Electricity is a commodity — indistinguishable regardless of the source (all kWh are the same), available from different suppliers and easily transferable. But like many commodities, the cost of electricity varies depending on the location to which it is delivered.
The cost range for electricity in northern California is fascinating. Utilities pay as low as $0.04/kWh for electricity they generate in centralized solar plants. Many companies are installing rooftop solar systems for the equivalent of $0.06/kWh (less for commercial installations). And the average charge to consumers is $0.20/kWh. Why such a big range between wholesale generation costs and retail selling price? First, there are a lot of costs involved from generation to retail sales. And second, some electricity business models are much more expensive than others.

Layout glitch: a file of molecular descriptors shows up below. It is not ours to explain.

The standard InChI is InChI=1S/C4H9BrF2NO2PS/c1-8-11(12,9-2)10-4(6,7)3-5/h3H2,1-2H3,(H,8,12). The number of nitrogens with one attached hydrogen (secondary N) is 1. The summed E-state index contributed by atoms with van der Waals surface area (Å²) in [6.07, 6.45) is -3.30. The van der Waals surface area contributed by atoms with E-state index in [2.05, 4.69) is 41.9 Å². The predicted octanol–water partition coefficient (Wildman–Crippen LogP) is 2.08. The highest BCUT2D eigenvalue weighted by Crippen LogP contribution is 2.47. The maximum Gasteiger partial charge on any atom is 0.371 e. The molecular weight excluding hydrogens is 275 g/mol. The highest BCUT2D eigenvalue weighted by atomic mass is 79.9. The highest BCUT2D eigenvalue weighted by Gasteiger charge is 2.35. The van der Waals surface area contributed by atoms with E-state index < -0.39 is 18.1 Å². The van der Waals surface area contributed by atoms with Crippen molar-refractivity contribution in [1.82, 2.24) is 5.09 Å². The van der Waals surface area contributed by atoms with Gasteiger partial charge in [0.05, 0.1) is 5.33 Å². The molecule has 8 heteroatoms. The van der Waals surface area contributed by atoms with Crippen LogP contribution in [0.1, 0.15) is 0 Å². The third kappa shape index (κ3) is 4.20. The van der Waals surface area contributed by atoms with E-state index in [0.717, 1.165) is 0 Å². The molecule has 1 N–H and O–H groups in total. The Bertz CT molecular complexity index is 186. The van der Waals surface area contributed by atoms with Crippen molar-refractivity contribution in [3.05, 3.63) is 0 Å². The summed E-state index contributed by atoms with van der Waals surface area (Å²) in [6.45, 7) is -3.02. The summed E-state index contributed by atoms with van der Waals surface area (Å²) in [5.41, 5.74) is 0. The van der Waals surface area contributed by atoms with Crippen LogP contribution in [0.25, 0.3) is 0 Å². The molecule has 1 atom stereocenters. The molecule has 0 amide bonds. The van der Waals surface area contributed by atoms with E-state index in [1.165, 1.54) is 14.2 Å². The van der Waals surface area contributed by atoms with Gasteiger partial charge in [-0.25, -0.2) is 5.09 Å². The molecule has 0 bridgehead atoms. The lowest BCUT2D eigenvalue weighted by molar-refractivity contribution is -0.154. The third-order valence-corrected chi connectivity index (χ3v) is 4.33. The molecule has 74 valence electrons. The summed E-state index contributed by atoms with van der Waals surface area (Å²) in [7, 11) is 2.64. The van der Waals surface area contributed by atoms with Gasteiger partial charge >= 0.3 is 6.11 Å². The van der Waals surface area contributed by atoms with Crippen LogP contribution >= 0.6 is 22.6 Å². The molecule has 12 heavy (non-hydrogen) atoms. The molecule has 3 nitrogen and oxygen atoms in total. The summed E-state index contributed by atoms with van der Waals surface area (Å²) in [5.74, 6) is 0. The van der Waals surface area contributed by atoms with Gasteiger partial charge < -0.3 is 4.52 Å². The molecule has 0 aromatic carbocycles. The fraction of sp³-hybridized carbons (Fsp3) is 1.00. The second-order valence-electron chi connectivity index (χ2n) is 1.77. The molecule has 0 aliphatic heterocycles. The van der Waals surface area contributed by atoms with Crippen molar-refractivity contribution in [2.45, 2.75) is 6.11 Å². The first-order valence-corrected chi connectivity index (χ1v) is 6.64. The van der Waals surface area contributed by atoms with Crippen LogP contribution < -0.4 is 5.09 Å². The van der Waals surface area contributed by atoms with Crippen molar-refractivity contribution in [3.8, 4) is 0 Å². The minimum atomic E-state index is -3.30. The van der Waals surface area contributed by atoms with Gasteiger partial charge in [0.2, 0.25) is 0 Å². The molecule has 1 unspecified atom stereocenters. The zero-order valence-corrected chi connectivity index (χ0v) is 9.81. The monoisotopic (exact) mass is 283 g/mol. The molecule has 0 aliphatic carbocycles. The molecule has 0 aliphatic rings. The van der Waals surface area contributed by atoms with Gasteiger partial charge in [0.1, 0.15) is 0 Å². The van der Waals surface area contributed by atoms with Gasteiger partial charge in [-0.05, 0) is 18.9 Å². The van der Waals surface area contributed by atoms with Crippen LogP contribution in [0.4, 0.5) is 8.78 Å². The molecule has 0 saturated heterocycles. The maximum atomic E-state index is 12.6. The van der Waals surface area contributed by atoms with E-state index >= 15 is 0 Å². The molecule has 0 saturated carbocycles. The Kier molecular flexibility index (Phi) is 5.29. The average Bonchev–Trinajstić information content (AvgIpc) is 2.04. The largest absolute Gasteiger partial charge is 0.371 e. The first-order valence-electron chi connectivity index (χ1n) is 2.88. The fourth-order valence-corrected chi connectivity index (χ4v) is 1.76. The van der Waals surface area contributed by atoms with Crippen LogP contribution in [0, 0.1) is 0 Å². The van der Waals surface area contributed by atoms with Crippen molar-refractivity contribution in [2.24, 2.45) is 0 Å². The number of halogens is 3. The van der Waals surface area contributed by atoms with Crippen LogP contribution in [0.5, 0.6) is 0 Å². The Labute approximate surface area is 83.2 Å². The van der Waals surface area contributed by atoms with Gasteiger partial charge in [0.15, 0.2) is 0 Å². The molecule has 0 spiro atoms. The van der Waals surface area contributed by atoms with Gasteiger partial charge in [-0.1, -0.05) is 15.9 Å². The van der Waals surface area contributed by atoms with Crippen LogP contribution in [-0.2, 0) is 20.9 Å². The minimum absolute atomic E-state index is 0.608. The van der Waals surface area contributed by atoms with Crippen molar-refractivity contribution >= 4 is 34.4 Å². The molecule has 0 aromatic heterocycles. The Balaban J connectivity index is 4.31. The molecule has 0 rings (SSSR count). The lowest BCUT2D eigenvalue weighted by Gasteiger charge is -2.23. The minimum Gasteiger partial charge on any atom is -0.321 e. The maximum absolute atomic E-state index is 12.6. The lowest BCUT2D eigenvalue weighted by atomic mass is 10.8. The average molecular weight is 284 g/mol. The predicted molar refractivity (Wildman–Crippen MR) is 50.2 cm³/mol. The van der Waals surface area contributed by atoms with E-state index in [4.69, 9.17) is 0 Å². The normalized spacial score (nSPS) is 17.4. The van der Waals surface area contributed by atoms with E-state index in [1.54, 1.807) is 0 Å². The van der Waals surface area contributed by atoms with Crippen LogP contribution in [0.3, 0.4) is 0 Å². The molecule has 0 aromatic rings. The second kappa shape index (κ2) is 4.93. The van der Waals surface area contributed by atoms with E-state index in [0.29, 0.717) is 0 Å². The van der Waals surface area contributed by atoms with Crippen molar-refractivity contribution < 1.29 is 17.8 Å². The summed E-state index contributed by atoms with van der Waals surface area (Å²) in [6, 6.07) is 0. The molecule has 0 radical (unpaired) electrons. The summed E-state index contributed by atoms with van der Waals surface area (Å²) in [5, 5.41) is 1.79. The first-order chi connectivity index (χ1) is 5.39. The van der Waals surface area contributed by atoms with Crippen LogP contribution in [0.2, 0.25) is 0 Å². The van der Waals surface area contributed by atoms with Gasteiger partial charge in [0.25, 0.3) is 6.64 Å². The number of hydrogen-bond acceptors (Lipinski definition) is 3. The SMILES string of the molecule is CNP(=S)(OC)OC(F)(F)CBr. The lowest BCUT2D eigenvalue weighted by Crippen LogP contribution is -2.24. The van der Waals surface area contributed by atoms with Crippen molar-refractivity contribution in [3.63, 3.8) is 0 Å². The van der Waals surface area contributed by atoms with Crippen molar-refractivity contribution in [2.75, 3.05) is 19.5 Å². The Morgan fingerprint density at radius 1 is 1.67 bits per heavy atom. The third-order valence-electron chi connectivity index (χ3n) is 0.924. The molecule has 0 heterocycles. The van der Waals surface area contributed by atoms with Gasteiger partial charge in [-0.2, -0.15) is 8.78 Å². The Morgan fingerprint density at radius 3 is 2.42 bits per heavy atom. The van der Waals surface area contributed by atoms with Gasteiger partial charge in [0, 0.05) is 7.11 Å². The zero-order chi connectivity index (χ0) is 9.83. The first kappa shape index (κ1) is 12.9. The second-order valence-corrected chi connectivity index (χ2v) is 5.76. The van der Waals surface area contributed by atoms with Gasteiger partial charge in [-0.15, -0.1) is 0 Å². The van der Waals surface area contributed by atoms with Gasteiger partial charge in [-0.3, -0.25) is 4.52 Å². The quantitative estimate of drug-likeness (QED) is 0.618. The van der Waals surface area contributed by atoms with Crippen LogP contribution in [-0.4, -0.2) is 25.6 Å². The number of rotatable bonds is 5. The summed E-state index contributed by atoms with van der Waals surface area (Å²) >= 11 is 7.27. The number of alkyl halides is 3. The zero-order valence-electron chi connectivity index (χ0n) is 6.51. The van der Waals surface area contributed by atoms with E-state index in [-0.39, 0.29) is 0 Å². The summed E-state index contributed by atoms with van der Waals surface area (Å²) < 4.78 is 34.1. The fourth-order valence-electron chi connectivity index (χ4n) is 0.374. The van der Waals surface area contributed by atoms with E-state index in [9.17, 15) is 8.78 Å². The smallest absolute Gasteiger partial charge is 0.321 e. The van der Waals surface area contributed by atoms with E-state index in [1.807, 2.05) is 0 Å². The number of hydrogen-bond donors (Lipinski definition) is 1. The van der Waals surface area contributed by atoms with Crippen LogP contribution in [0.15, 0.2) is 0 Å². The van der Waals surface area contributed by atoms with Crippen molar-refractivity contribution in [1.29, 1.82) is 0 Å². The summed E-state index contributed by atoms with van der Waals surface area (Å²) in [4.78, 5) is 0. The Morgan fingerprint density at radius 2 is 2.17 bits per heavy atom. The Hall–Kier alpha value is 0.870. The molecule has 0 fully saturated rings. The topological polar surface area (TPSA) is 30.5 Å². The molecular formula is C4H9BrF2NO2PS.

Conventional utilities provide three electricity services: generation, transmission and distribution. Here is how utilities break down their rate components to get to a retail rate of $0.20/kWh:
- $0.10/kWh for electricity generation (usually at a central power plant)
- $0.02/kWh for transmission at high voltages over long distances (those tall electric towers)
- $0.08/kWh for local distribution (that local network of substations, transformers and utility poles)
+Info and Source: https://goo.gl/eIWkIz